5.2.4 Many aspects of the HR function are effectively managed. Appraisals are up to date, leave and attendance is adequately controlled and there is a well-thought out training plan. There is also an orientation program for new employees designed to give information about each section of the Mission and how efforts are coordinated between these sections. The Mission is anxiously awaiting the revised LES Handbook from HRL and is using a draft developed in 1994. A benefits survey was conducted and its results were submitted to HRL in September 2001. Action on this survey, however, has been superceded by the implementation of the 4-year cycle at the end of 2002.
5.2.5 HQ has recently indicated there is incomplete data on file relating to the LES Reliability Checks and a review is underway to address the missing information. Many of the employees are longstanding and at the top of their salary band. There have only been two staffing actions that have taken place in the past year. Competition files dating back two years were examined and were found to be well documented with the exception that there is no overall summarization supporting the final decision taken. This summary should spell out the procedures that were followed in the selection process and the rationale for arriving at the final decision. This document needs to be signed by all board members and forwarded to the HOM for approval. Of the last ten staffing actions, all employees have been from outside the Mission although internal candidates are encouraged to apply. This is not seen as an issue at the Mission.
5.2.6 Competition files should contain a write-up supporting the decision to select a particular candidate and indicating the steps followed in the process. All board members should sign the document and it should be forwarded to the HOM for final approval.
5.2.6 Agreed. All staffing actions will now contain the required documentation.
5.2.7 Authority to reclassify positions was devolved to the Mission in late 1999. The Classification Committee meets on an ad hoc basis and members are appointed by the HOM as required. There have been few reclassifications since 1998 when all LES position descriptions were rewritten at the time conversion to the 10 level worldwide standard took place.
5.2.8 Currently there are three LES who are awaiting decisions respecting the classification of their positions. ***
5.2.9 Priority should be given to completing the reclassification process for the three LES positions.
5.2.9 Summer changeover and current staffing actions and numerous visitors have focussed us elsewhere. Once the current staffing processes are completed in-mid December, then we will make review of classifications our priority with a view to its completion by end of fiscal year. a) The SA new position description has been submitted to the HOM. b) Accountant position description is under revision and will be submitted to the HOM by end-November. c) the PERPA Manager has submitted classification materials for the Consular Officer. The new Consular Assistant position has been classified at an LE-05.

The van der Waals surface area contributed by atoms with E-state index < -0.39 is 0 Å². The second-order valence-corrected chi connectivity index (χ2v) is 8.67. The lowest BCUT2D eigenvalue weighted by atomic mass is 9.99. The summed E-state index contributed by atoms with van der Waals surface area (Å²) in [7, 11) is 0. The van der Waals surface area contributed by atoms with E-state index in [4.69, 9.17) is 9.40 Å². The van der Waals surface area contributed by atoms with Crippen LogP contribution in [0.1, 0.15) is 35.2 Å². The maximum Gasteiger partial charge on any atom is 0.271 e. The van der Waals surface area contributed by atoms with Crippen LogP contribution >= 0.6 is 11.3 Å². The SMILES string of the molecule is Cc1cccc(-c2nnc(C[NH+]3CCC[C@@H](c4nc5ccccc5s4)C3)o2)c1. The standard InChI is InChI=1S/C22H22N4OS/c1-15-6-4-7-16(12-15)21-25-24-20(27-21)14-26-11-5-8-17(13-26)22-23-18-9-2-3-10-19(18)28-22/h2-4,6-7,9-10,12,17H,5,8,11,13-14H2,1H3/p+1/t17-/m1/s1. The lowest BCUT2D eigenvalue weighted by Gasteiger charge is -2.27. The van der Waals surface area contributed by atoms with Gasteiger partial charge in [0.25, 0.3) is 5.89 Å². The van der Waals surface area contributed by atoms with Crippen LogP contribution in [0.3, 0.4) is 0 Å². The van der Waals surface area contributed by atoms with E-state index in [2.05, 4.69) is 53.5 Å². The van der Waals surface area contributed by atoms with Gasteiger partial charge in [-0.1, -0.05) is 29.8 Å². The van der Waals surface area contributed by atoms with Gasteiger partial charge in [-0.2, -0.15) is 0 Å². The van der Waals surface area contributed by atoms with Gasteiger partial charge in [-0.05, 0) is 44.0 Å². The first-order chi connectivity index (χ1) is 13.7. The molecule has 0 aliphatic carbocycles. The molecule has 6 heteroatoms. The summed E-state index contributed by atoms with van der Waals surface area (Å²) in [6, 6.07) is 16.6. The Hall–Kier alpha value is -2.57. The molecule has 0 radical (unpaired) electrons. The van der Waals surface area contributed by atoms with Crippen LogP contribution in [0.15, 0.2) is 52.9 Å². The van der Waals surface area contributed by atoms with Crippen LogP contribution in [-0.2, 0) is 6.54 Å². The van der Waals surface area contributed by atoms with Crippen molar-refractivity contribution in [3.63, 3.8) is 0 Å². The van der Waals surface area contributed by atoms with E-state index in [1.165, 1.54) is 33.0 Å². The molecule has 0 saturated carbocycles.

5.3.1 Physical Resources are managed by the MAO, supported by the Administrative Assistant. The Chancery, a Crown-lease, is located in a modern building providing a very functional work environment. All staff quarters (SQs) are under private lease with the Official Residence (OR) being the Mission's only Crown-owned property. The MAO has updated and submitted to SRD a very detailed Mission Property Management Plan (MPMP). The level of detail, however, could be streamlined by eliminating some of the historical data, thereby leading the reader to focus on current issues and primary areas of concern.
5.3.2 The OR is scheduled for much needed refurbishment and maintenance. A maintenance inspection report by the Property Maintenance and Operations Section (SRSF) in September 2002 identified key deficiencies.
5.3.3 Replenishment of hospitality equipment and supplies at the OR needs to be better attended, in particular crystal and other high wear-and-tear items. Greater scrutiny and replacement actions need to be addressed by administration as a priority. A structured communication mechanism between administration and the OR staff would ensure the OR staff can effectively convey areas in need of attention.
5.3.4 There is an opportunity, given a very soft local real estate market, to negotiate an early Chancery lease renewal with the building owners, which should be pursued by SRD and the Mission.
5.3.5 The level of detail provided in the MPMP should be limited to the current information to make it easier for the reader to focus and identify relevant issues.
5.3.6 A method of communicating OR requirements should be implemented between administration and the OR staff.
5.3.5 The Mission will include only current information in the 2004 MPMP.
5.3.6 The MAO will ensure that the annual maintenance and budget plans for the OR incorporate input of the OR staff. The MAO will put a communication mechanism in place to ensure that inventory and maintenance issues are communicated and actioned in an effective and timely manner. The MAO will implement a system for work orders and inventory replacements in consultation with the OR staff and the occupants of the OR.
5.3.7 Potential for early renewal of the Chancery lease should be pursued.
5.3.7 SRD agrees and we will be examining the potential for early renewal of the lease this fiscal year.